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  • Writer's pictureBushwise Student

Kruger National Park: history and wildlife

Updated: Dec 19, 2023

This blog was written by Siphiwe Khoza, Bushwise Professional Field Guide student. Siphiwe is one of the scholarship students studying under our collaboration with the Southern African Wildlife College. All information included here is from Siphiwe’s research.

4 min read

Where is Kruger National Park?

An elephant feeding on a mixture of grass and tree parts, during the dry season.

The National Park is located in Mpumalanga and Limpopo provinces in South Africa, and in the south of Zimbabwe and west of Mozambique. It is close to two million hectares in size, and it now forms part of the Great Limpopo Transfrontier Park. 

The Kruger National Park was first established by Paul Kruger in 1898, but it wasn’t until 1927 that it was open to visitors. 

Kruger National Park is the third largest-protected area in Africa and recognised as a key conservation area for endangered species like black and white rhino, African wild dogs and elephants as well providing habitat for other mammals, fish, birds, reptiles, amphibians and a variety of different plant species.

Kruger and history

A giraffe moves across a wide landscape. Giraffes are found throughout Kruger National Park.

Kruger National Park has more than 300 archaeological sites of Stone Age humans. Cultural artefacts have been found that show that Homo erectus lived in Kruger National park 500,000 years ago. Thulamela and Masorini – two archaeological sites within Kruger – display this evidence which include San rock art and there are about 100 other sites where you can view these paintings. 

The Nguni people also lived in the area and their clay pots and graves serve as evidence of their time in the area. They later moved to the neighbouring communities to conserve the Kruger National Park and become what it is today.

The role of Kruger for local communities

A Bushwise trainer bends down to take a photo of something on the ground, likely a track during track and sign evaluations.

Kruger National Park plays a big role for the wider South Africa community by creating jobs and business opportunities in the tourism sector. The park also runs empowerment programs such as curio selling projects, contractor development programs and used for educational purposes’ it is a conservation and research centre used to study the animals and wildlife. Kruger National Park contributes millions to South Africa’s GDP including tax revenue which benefits the economy of South Africa.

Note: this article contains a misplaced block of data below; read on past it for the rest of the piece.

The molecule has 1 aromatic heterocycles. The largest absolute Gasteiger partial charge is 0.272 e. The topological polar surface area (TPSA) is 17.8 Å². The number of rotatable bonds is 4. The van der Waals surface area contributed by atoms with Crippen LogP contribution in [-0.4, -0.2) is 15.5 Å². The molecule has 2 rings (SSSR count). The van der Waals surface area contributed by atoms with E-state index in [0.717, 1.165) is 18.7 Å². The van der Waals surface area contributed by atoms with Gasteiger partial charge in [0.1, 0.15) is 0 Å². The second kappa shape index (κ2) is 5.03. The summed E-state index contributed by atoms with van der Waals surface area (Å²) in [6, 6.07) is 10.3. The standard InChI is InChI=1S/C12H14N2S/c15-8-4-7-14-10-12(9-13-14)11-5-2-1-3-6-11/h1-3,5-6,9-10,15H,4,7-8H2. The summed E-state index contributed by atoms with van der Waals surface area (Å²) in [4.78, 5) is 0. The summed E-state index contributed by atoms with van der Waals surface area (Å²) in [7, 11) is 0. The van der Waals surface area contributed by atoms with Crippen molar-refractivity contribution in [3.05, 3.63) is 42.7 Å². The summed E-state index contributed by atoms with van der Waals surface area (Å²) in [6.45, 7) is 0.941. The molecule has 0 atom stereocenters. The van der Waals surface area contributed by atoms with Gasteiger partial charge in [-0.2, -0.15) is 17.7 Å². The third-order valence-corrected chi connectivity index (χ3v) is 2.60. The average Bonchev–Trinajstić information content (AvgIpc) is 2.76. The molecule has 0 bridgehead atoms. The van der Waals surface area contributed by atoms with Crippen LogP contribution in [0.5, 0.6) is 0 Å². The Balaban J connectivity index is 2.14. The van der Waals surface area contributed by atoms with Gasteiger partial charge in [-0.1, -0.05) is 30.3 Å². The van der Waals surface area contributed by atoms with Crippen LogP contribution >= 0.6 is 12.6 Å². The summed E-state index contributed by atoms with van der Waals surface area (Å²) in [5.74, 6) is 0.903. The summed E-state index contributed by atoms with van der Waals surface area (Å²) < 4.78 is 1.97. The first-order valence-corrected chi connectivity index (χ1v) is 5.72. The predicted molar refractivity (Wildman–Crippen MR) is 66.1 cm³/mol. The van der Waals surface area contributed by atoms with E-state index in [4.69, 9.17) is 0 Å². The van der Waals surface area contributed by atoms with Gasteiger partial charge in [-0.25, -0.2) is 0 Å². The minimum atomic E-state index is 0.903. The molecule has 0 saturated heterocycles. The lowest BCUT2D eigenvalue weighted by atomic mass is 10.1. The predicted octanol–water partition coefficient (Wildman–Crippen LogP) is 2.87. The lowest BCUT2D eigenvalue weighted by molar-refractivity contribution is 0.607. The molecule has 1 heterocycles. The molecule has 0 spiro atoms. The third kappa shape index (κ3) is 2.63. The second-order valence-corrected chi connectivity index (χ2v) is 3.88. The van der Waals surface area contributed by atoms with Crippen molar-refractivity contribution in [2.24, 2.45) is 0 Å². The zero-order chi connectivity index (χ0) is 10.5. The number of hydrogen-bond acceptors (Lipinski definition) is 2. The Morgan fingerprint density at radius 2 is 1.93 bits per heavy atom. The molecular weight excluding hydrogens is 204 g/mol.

According to SANParks, Kruger National park respects the customs, beliefs and peace with people that were moved from the reserve by giving back the resources in a sustainable way. 

Communities sometimes get free entry or a discount to enter the reserve at the lowest rate, buy animal meat at a discount price and also are given the opportunities to visit the graves of their loved ones and perform their rituals inside the reserve, harvesting marula fruits and medicines from plants in a correct method. 

Wildlife in Kruger National Park

A pair of lionesses pause in tall grass, listening for noise around them that might indicate prey or members of their pride.

Kruger National Park is a home to the Big 5 (lion, leopard, rhino, buffalo and elephant) as well as 100s of different birds’ species, reptiles, amphibians and other mammals. 

Wildlife needs to be protected and used sustainably for the future generations. Animals play a significant role in the stability of the environment, ecosystem and our lives. Without animals, our existence is impossible.

Animals and plants are also a major source of medication, which we depend on, and plays an important role to support the web of activity in the functioning ecosystem. Without pollinators, there will be no reproduction of plants, and animals including human beings cannot survive without plants.

Learning about and experiencing wildlife is entertaining and rewarding, including learning about the history and cultures of different people who lived in Kruger National Park. This attracts many people, including tourists from around the world, to visit the natural environment, which benefits the economy of the country.

Bushwise campuses are located near the Greater Kruger Region – learn more about our campuses here. 

Words by Siphiwe Khoza, photos by Louise Pavid


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